A candidate who called himself God had hoped to contest for President, and left with the curse of a catastrophe when his nomination was rejected. Most of the 92 other hopefuls, one of whom had listed Martin Luther King, Abraham Lincoln and Einstein among his proposers, dropped out without making such a fuss, their rejected nomination forms hanging loosely on the board in Parliament. In the end, only Ram Nath Kovind and Meira Kumar remained in the fray.
Devidayal Agrawal of Panipat called himself God and a “supreme power” who does not need 50 MLAs or MPs as proposers. “I have become God and Supreme Power, Meira Kumar and Ramnath Kovind should not be elected President. Do they have magic wand?” he wrote in his nomination, with a warning: “If my appeal will not be listened then heavy magnitude earthquake will appear in New Delhi. I should be elected President. I am the biggest scientist of the world.”
When his nomination was rejected, he fumed at an officer in Parliament: “I curse. There will be catastrophe (anarth hoga).” Shortly afterwards, it began to rain heavily. “I had said I would bring rain. I made it,” said Agrawal, who had written “I am God” 24 times in his nomination paper. Vinod Kumar of Jind, Haryana, had listed his proposers as Bhagat Singh, Vivekananda, Nelson Mandela, B R Ambedkar, Subash Chandra Bose, J F Kennedy, Ronald Reagan and Lenin, besides Martin Luther, Lincoln and Einstein. Another had listed Tata, Birla, Lata Mangeshkar and Amitabh Bachchan.
Lok Sabha sources said 95 candidates filed a total of 108 nomination forms, including four each by Kovind and Meira Kumar. Those of 93 were rejected for various reasons. The first to go were 35 whose papers did not include a certified copy of the electoral roll. During scrutiny Thursday, the rest were rejected on grounds such as the absence of a list of 50 proposers and 50 seconders, and failure to deposit the nomination fee of Rs 15,000.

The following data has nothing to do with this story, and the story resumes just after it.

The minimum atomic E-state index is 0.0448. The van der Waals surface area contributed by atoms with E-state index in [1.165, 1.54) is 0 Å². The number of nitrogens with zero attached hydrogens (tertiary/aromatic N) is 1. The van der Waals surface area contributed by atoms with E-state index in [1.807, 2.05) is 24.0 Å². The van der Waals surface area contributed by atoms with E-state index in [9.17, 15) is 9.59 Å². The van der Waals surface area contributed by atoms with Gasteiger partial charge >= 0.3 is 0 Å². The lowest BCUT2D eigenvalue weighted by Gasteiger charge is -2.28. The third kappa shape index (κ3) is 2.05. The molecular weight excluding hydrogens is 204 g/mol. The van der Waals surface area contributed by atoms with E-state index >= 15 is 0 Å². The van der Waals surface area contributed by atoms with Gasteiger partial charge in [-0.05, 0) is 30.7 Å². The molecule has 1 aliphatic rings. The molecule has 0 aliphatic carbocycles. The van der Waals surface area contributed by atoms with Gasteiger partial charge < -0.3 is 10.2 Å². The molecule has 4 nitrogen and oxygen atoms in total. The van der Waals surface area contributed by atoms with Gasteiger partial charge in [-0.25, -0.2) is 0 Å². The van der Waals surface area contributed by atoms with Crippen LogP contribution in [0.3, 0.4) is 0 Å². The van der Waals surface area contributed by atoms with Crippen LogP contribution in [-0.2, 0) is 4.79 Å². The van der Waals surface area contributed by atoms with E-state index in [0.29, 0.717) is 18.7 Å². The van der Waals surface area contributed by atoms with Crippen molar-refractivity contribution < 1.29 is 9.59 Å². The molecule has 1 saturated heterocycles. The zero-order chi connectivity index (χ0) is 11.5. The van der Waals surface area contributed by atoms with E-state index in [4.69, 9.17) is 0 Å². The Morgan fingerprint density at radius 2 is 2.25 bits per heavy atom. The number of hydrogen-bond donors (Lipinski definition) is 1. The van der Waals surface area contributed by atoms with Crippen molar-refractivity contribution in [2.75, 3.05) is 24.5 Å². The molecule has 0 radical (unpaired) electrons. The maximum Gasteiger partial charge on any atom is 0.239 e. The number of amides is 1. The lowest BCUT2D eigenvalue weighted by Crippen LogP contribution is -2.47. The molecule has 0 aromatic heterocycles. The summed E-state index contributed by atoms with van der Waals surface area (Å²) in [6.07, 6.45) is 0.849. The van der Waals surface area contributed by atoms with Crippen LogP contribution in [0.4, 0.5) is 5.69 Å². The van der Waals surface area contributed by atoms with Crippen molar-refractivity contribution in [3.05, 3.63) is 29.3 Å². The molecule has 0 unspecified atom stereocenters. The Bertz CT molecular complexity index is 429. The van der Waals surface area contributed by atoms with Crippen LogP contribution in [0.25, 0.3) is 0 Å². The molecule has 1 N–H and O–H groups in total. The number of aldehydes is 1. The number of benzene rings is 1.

“There were all kinds of discrepancies,” a source said. “One candidate filed two sets of forms in which the names of proposers and seconders were signed; they were found to be fake. Another had written the names of fellow villagers in the list of proposers.” Yet, the source said, “All of them were quite serious. Of those whose nomination had not been rejected before scrutiny, most came to the office of the Lok Sabha general secretary to find out what had become of their nominations.”
The candidates varied in age and profile, from a 37-year-old Haji to a 78-year-old retired person. One set of nominations listed names from “Indian Institute of Tata”, “Birla” to “Indian Institute of Haircutting Saloon”. Shanti Lal Jain of Shivpuri, Madhya Pradesh, listed 60 proposers and 60 seconders — none of them valid. On the other hand, Shivappa Mallappa Bagal of Bengaluru listed “Indian original Constitution” as his proposer at all 50 places. He said the presidential election should be reserved only for men.
Another candidate resented the fact that the electoral college is still based on the 1971 census. A number of candidates questioned the provision that demands 50 proposers and 50 seconders from among MPs and MLAs. Madan Lal of Panipat, Haryana, wanted the Election Commission to amend this. Lal and Bhupendra Kumar of Delhi felt that candidates of political parties are bound by the instruction of their respective parties and that jan pratinidhi rather than dal pratinidhi should mark the presidential poll.
The provision for 50 MLAs or MPs as proposers and seconders was introduced in 1977. Before that, a higher number of candidates often made the final cut. In 1969, there were 15 candidates apart from the two main contenders — V V Giri, who won that election, and Neelam Sanjiva Reddy, who would become President in 1982.
Since 1977, there have been very few occasions when there have been more than two candidates remaining at the end of scrutiny. In 1987, one Mitilesh Kumar was the third candidate apart from R Venkataraman (the winner) and V R Krishna Iyer. Mithilesh got 2,223 votes in an electoral college of 10.2 lakh. In 1992, apart from Shankar Dayal Sharma (who won) and G G Swell, the contest included Ram Jethmalani and Kaka Joginder Singh Dhartipakad. Jethmalani got 2,704 votes, Dhartipakad 1,135.